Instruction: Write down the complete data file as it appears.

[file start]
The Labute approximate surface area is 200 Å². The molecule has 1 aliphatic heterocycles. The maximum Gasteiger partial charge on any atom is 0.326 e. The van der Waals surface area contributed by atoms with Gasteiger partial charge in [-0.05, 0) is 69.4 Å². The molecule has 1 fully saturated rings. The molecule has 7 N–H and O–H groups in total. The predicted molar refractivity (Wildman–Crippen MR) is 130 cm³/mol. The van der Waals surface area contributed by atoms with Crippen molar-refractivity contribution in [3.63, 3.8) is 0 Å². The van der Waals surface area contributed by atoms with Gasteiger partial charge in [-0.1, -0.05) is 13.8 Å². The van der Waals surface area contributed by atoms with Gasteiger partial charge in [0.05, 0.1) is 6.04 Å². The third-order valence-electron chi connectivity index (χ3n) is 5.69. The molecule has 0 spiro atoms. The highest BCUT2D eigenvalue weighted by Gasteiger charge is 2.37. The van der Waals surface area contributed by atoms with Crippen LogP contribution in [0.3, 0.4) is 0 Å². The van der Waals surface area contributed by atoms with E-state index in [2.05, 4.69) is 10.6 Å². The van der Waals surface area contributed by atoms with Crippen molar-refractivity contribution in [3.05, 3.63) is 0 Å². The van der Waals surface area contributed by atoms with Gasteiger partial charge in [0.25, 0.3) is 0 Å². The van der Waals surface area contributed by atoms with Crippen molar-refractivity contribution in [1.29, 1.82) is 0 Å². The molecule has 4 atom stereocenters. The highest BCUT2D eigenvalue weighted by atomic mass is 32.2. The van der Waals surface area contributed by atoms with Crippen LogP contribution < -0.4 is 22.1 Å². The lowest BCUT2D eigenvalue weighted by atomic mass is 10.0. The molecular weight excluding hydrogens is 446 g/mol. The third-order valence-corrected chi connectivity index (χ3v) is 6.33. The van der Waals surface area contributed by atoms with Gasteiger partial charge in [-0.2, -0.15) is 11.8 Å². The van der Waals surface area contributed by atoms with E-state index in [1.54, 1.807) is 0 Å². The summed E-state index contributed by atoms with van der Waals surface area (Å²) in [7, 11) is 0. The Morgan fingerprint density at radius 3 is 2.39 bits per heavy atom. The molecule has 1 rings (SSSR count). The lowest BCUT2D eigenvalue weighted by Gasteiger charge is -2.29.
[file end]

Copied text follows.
The Labute approximate surface area is 200 Å². The molecule has 1 aliphatic heterocycles. The maximum Gasteiger partial charge on any atom is 0.326 e. The van der Waals surface area contributed by atoms with Gasteiger partial charge in [-0.05, 0) is 69.4 Å². The molecule has 1 fully saturated rings. The molecule has 7 N–H and O–H groups in total. The predicted molar refractivity (Wildman–Crippen MR) is 130 cm³/mol. The van der Waals surface area contributed by atoms with Crippen molar-refractivity contribution in [3.63, 3.8) is 0 Å². The van der Waals surface area contributed by atoms with Gasteiger partial charge in [-0.1, -0.05) is 13.8 Å². The van der Waals surface area contributed by atoms with Gasteiger partial charge in [0.05, 0.1) is 6.04 Å². The third-order valence-electron chi connectivity index (χ3n) is 5.69. The molecule has 0 spiro atoms. The highest BCUT2D eigenvalue weighted by Gasteiger charge is 2.37. The van der Waals surface area contributed by atoms with Crippen LogP contribution in [0.3, 0.4) is 0 Å². The van der Waals surface area contributed by atoms with E-state index in [2.05, 4.69) is 10.6 Å². The van der Waals surface area contributed by atoms with Crippen molar-refractivity contribution in [3.05, 3.63) is 0 Å². The van der Waals surface area contributed by atoms with Gasteiger partial charge in [0.25, 0.3) is 0 Å². The van der Waals surface area contributed by atoms with Crippen molar-refractivity contribution in [1.29, 1.82) is 0 Å². The molecule has 4 atom stereocenters. The highest BCUT2D eigenvalue weighted by atomic mass is 32.2. The van der Waals surface area contributed by atoms with Crippen LogP contribution < -0.4 is 22.1 Å². The lowest BCUT2D eigenvalue weighted by atomic mass is 10.0. The molecular weight excluding hydrogens is 446 g/mol. The third-order valence-corrected chi connectivity index (χ3v) is 6.33. The van der Waals surface area contributed by atoms with Gasteiger partial charge in [-0.2, -0.15) is 11.8 Å². The van der Waals surface area contributed by atoms with E-state index in [1.54, 1.807) is 0 Å². The summed E-state index contributed by atoms with van der Waals surface area (Å²) in [7, 11) is 0. The Morgan fingerprint density at radius 3 is 2.39 bits per heavy atom. The molecule has 1 rings (SSSR count). The lowest BCUT2D eigenvalue weighted by Gasteiger charge is -2.29.